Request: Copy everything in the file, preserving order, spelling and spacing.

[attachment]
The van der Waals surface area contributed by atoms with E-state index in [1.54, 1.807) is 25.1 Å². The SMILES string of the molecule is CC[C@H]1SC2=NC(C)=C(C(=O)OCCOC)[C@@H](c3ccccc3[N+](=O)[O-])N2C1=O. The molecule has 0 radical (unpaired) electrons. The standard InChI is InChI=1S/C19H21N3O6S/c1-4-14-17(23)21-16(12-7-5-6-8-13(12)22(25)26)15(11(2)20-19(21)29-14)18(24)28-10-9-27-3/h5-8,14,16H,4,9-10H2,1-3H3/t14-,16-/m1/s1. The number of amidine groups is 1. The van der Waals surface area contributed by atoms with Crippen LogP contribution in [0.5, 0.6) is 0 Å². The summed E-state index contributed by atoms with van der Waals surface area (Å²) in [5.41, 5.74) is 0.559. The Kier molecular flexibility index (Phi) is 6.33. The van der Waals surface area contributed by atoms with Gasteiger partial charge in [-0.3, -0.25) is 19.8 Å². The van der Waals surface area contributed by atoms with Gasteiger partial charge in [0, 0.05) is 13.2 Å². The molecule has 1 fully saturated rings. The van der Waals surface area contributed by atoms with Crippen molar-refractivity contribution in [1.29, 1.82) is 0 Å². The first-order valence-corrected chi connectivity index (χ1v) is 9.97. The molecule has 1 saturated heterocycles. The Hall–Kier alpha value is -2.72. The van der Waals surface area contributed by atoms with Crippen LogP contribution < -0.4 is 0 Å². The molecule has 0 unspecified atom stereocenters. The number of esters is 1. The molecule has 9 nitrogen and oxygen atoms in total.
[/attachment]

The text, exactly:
The van der Waals surface area contributed by atoms with E-state index in [1.54, 1.807) is 25.1 Å². The SMILES string of the molecule is CC[C@H]1SC2=NC(C)=C(C(=O)OCCOC)[C@@H](c3ccccc3[N+](=O)[O-])N2C1=O. The molecule has 0 radical (unpaired) electrons. The standard InChI is InChI=1S/C19H21N3O6S/c1-4-14-17(23)21-16(12-7-5-6-8-13(12)22(25)26)15(11(2)20-19(21)29-14)18(24)28-10-9-27-3/h5-8,14,16H,4,9-10H2,1-3H3/t14-,16-/m1/s1. The number of amidine groups is 1. The van der Waals surface area contributed by atoms with Crippen LogP contribution in [0.5, 0.6) is 0 Å². The summed E-state index contributed by atoms with van der Waals surface area (Å²) in [5.41, 5.74) is 0.559. The Kier molecular flexibility index (Phi) is 6.33. The van der Waals surface area contributed by atoms with Gasteiger partial charge in [-0.3, -0.25) is 19.8 Å². The van der Waals surface area contributed by atoms with Gasteiger partial charge in [0, 0.05) is 13.2 Å². The molecule has 1 fully saturated rings. The van der Waals surface area contributed by atoms with Crippen molar-refractivity contribution in [1.29, 1.82) is 0 Å². The first-order valence-corrected chi connectivity index (χ1v) is 9.97. The molecule has 1 saturated heterocycles. The Hall–Kier alpha value is -2.72. The van der Waals surface area contributed by atoms with Crippen LogP contribution < -0.4 is 0 Å². The molecule has 0 unspecified atom stereocenters. The number of esters is 1. The molecule has 9 nitrogen and oxygen atoms in total.